Affirming government’s roll to protect the common good (GS XXI, 1997): need for government regulation to safeguard consumers, workers, those who suffer discrimination, and the environment, and to guide social and economic activities for the common good.
Report and Issue Statement on World Hunger (GS XI, 1977) calls for a continuation of the UCC Hunger Action Program to raise consciousness, allocate resources, and promote theological and ethical studies.
A call to a covenant for the future regarding hunger in the US (GS XX, 1995): affirms the direct service outreach of congregation to alleviate hunger, call for financial support of the Hunger Action Fund and for public action to end hunger. “the UCC Hunger Action Fund has never reached expectations (9% of congregations) … “the UCC … responded [to hunger] in many … ways, most notably, through direct service outreach with 85% of congregations involved in such efforts.”
50 Years Is Enough! Global Economic Justice Requires Reform of the World Bank and the International Monetary Fund (GS XX, 1995) calls for the replacement of IMF and World Bank structural adjustment programs with policies that better meet the needs of the poor and for debt cancellation.
In support of international fair trade (GS XIX, 1993): The North American Free Trade Agreement (NAFTA) is flawed and needs to be renegotiated.
Economic justice and military conversion (GS XIX, 1993): a call to reduce the size of the military and reduce military spending.
Investing in community development (GS XIX, 1993): a call to invest UCC funds in community economic development.
In support of the United Mine Workers of America (GS XIX, 1993): urges the Bituminous Coal Operators Association to treat coal miners with respect, to bargain for a just and fair agreement, and for BCOA and United Mine Workers to negotiate a contract settlement that brings justice to the coalfields. Includes clergy letter "A Call for Justice in the Coal Fields"
In recognition of twenty years of United Church of Christ ministry with farm workers (GS XIX, 1993) commemorates 20 years of ministry with farm workers, celebrates the gains that have been made and reaffirms its commitment to support justice and self-determination for farm workers.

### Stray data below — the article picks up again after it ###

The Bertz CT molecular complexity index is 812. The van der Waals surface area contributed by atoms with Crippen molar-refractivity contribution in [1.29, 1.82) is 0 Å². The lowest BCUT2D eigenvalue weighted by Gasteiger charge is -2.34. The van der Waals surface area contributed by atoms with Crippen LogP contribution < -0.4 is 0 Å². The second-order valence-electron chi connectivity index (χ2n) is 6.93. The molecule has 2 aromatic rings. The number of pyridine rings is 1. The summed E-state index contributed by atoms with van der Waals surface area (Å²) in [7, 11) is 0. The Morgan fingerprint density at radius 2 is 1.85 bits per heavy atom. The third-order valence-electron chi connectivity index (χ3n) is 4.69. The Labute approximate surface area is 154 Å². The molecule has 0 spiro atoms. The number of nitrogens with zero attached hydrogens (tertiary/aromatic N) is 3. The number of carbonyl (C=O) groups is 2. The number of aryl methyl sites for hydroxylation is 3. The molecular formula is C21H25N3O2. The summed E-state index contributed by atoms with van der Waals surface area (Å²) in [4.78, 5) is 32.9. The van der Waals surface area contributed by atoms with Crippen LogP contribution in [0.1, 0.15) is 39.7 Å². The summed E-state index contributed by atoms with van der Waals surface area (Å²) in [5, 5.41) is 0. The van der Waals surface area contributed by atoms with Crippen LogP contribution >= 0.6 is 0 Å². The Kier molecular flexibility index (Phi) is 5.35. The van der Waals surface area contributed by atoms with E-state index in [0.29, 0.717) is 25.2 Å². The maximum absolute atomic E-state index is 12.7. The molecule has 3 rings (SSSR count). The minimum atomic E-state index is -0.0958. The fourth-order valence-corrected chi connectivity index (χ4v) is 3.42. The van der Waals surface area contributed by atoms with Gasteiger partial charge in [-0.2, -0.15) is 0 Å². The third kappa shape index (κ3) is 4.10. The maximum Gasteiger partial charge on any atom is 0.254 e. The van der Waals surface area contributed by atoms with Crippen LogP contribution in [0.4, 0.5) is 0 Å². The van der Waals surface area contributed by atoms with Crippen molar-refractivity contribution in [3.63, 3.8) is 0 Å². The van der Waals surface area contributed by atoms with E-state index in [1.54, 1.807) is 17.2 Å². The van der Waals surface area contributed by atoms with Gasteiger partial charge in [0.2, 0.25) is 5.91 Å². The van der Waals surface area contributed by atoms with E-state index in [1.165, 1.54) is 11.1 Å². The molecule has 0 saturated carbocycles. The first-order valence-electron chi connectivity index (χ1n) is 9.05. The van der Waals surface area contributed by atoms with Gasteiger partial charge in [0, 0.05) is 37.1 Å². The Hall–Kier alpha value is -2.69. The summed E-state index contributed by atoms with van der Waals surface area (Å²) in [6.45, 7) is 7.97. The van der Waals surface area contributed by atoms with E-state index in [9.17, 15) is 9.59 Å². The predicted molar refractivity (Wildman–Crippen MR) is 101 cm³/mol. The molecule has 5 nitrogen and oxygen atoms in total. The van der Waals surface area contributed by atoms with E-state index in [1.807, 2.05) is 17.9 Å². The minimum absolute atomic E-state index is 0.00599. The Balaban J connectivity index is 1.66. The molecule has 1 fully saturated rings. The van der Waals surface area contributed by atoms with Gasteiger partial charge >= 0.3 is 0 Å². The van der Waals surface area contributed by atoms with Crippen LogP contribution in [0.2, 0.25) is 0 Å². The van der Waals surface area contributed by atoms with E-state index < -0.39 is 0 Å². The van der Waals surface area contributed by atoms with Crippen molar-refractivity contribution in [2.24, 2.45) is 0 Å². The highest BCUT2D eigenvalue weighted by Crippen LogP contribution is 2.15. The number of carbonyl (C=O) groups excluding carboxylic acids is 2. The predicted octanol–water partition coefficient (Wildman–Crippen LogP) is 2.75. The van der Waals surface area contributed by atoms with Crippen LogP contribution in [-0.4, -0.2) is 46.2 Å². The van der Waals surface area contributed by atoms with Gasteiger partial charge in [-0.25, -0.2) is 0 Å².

Christian Faith, Personal Stewardship and Economic Sharing (GS XVIII Pronouncement, 1991) calls the United Church of Christ to be faithful stewards of God’s gracious gifts, to serve as an example of economic justice within its own community in solidarity with human need everywhere.
Campaign to End Childhood Hunger (GS XVIII, 1991) supports the adoption of national policies guaranteeing food security to all people.
Concerning the crisis in financial institutions (GS XVIII, 1991): condemned the criminal behavior and government ineptitude which damaged the savings and loan industry, and called the UCC to work for greater justice in the industry.
Justice in the Maquiladoras (GS XVIII, 1991)
Concerning National Priorities (GS XVIII, 1991): Called for a reordering of national priorities so that our first priorities would be the goal of fostering common global security based on economic justice and peaceful settlement of conflicts.
Christian Faith: Economic Life and Justice (GS XVII Pronouncement, 1989) affirms "that the struggle to achieve economic justice for all of God’s people is an imperative of the Christian faith, a confession that we have done too little to correct the economic injustices of our nation and the world … [and] a statement of our commitment to transform the structures of church and society by working for economic justice.” Describes the “marks of a just economy” including: all people have access to basic material necessities, enhances human dignity, is inclusive, assures equality of opportunity, has preferential option for the poor, honors creation, and promotes international peace and well-being. Commitment to achieving an economic bill of rights including guaranteed national minimum income level, universal health care, full employment, affordable housing, and quality education for all.
A Call for Socially Responsible Investment (GS XVII, 1989): Our investment policy should reflect our commitments
To Endorse the Boycott of American Home Products and to Monitor Nestle, S.A. (GS XVII, 1987) endorses the boycott of American Home Products and requests monitoring of Nestle.
Revive us again: the Church’s response to the economic crisis (GS XVI, 1987): concern for rural, urban, and Appalachian areas, address “issues of monopolization and community life,” strengthen mission, increase economic literacy, and revitalize communities.
The Crisis of People and the Land (Pronouncement, GS XV, 1985) affirms the Christian commitment to social justice in rural and agricultural life and calls for a public response to the crisis of people and the land.